Alec (Erik Knudsen) covers his tracks and Kiera (Rachel Nichols) sets her own agenda as Continuum sets up its season three end-game.
Let’s bitch it out…I’m not exactly sure what I was expecting from ‘Revolutions Per Minute’ but considering its proximity to the end of the season, I had hoped that there would be a little bit more urgency. Instead the episode feels more like a mid-season entry that’s setting up storylines, not exploring their fall-out. This is a little disappointing not only because we’re so near the finale, but also because it’s unclear what we’re building up to.
A big part of this is the John Doe/Brad Duncan (Ryan Robbins) storyline. Last week the new time traveler was introduced out of nowhere and this week it is revealed that he’s an instrumental figure: not only is he being tracked by Catherine (Rachael Crawford) and the Freelancers, he’s tied to the Bregenzer Bank that Liber8 robbed earlier this season and – in an unexpected twist – he’s revealed to be Kiera’s killer in this new timeline. That’s a lot of narrative responsibility to hoist on an amnesiac character and although Robbins is doing an okay job playing Duncan, the character still feels like a cipher. His relationship with Kiera feels too rushed and forced, particularly when she gets upset about his dismay that his family is dead (she’s far too involved considering they’ve really only just met). Given how important this character has become, it would have been nice to let their relationship develop a little more slowly.
Compare this to the way that Kiera has drifted away from being a strict rule abiding Protector has played out over the season. As the focus of the series has shifted to explore the rising power of the companies comprising the Global Corporate Congress, Kiera has been forced to reevaluate her moral position about Liber8 and the VPD and because it’s happened over the last ten episodes, her reactions feel a lot more organic. I’m still on the fence about the way the series uses Brian Markinson’s Dillon, but his malleable alliances (to both VPD and Piron) have been instrumental in guiding Kiera into an uncomfortable middle ground that’s accompanied by increased personal agency. Kiera has always broken the rules, but she’s no longer doing it solely to protect the sanctity of her future timeline – she’s begun doing it to address the hypocrisy of the powerful groups and institutions around her. Her decision to prevent Gautuma’s Alzheimer drug testing because of the dangers of Flash is the latest example of her self-directed agency and it’s interesting to see Kiera grapple with the decision to do something that she knows benefits Liber8’s agenda (Side Note: I can’t help but wonder how her decision would have played out had Laci J Mailey’s Christine not been involved).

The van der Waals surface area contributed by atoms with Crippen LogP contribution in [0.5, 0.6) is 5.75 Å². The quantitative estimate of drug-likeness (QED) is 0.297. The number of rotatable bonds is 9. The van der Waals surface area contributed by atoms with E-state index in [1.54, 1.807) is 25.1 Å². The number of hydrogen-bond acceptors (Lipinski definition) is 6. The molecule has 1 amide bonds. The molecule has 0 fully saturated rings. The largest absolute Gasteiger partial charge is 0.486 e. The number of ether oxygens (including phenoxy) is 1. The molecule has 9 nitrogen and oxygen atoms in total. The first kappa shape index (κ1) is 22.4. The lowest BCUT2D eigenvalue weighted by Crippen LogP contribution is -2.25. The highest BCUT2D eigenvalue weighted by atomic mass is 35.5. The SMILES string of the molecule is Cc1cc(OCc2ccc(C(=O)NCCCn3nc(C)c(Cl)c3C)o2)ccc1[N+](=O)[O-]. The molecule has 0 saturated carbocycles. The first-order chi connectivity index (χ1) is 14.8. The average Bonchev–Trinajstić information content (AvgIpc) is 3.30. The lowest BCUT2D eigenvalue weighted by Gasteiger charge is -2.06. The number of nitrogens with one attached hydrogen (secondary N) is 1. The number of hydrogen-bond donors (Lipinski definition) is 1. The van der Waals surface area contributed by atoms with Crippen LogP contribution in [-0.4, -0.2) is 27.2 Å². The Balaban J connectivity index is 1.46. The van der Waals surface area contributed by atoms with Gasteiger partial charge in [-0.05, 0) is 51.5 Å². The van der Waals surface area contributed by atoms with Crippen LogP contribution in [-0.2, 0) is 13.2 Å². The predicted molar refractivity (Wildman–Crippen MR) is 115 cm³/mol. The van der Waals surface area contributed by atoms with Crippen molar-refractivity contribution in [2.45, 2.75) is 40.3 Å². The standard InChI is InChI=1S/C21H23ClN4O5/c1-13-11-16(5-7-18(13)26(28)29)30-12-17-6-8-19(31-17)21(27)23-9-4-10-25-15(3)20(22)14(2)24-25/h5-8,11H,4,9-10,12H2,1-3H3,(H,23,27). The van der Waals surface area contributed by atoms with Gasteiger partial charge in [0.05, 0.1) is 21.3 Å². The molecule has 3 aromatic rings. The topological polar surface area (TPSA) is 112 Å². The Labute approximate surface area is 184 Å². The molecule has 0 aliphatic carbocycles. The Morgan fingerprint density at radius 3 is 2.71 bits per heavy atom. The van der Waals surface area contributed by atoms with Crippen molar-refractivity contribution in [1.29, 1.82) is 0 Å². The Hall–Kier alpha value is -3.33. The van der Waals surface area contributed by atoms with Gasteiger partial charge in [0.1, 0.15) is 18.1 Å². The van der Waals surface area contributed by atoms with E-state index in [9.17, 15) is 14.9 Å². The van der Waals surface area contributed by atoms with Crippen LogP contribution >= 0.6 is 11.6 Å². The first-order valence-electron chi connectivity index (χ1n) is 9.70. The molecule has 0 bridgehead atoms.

- I particularly like how Alec’s plan to cover-up his ghoulish crime played on Carlos (Victor Webster) and Kiera’s emotions. It is frustrating, however, that Kiera is foolish enough to insult Alec and then expects him to provide her with information. This feels less like a genuine interaction and more like a development dictated by the writers’ needs.
- Alec’s meeting at the “Star Chamber” with a shadowy group of corporate suits is intriguing. Are these people other CEOs who feel threatened by Piron’s success, or are they aligned with the Freelancers? Their demand that Alec “slow down” suggests a certain anticipation of things to come, although they may just feel threatened by his success.
- The Star Chamber people may be overreacting since Piron’s success may be short-lived. Despite initial positive effects on Jason (Ian Tracey), the HALO bracelet clearly has some dangerous side-effects that will likely play a big role in the remaining episodes.
- I’m not entirely certain why Sonya (Lexa Doig) brings Christine when she visits Julian (Richard Harmon). There is a certain ambiguity about Christine potentially harbouring Liber8 sympathies when she’s reunited with her father, but that may just be me reading too much into the lingering shot on Christine when they hug. Regardless of her involvement, the fact that Julian has begun writing the Theseus manifesto is a significant development, especially for Sonya, whose history with Liber8 began thanks to his writing (as seen in the flashforwards in 3×07 ‘Waning Minute’).
- Can we all agree that Sonya needs to stop making threats? We’ve seen Sonya act violently (particularly when she shot Travis back in S1), but her warning that she’ll slit Christine’s throat isn’t overly convincing.
- Kellog (Stephen Lobo) gets some good material in this episode. I particularly liked his irked reaction to Kiera’s demands and Duncan’s presence in her apartment and his continued manipulation of Alec is impressive. Lobo somehow manages to make Kellog appropriately slimy without losing his likability.
- I gathered that Dillon’s flip-flop on his “No More Betty’s” position is meant to reflect a struggle between his personal feelings and those related to his position of authority, but it once again feels like the writers don’t quite have a good handle on who and what Dillon stands for
- Finally, it’s nice to see Betty (Jennifer Spence) again, even if it is only in Dillon’s memory. How great is her reaction when she first meets Carlos? Here’s hoping we’ll revisit some other early Betty memories so that we continue to see Spence on occasion.
Your turn: were you expecting a bit more of a ramp-up in this episode? Has Brad Duncan’s role in the past two episodes worked for you? Do you agree that Dillon’s role in the series is unclear? Were you frustrated that Kiera didn’t keep her mouth shut and thus lost out on information about her doppelganger’s murder? And is Kellog the secret MVP of the show? Add your thoughts in the comments below.
Continuum airs Sundays at 9pm EST on Showcase (in Canada) and Fridays at 10pm EST on Syfy (in the US)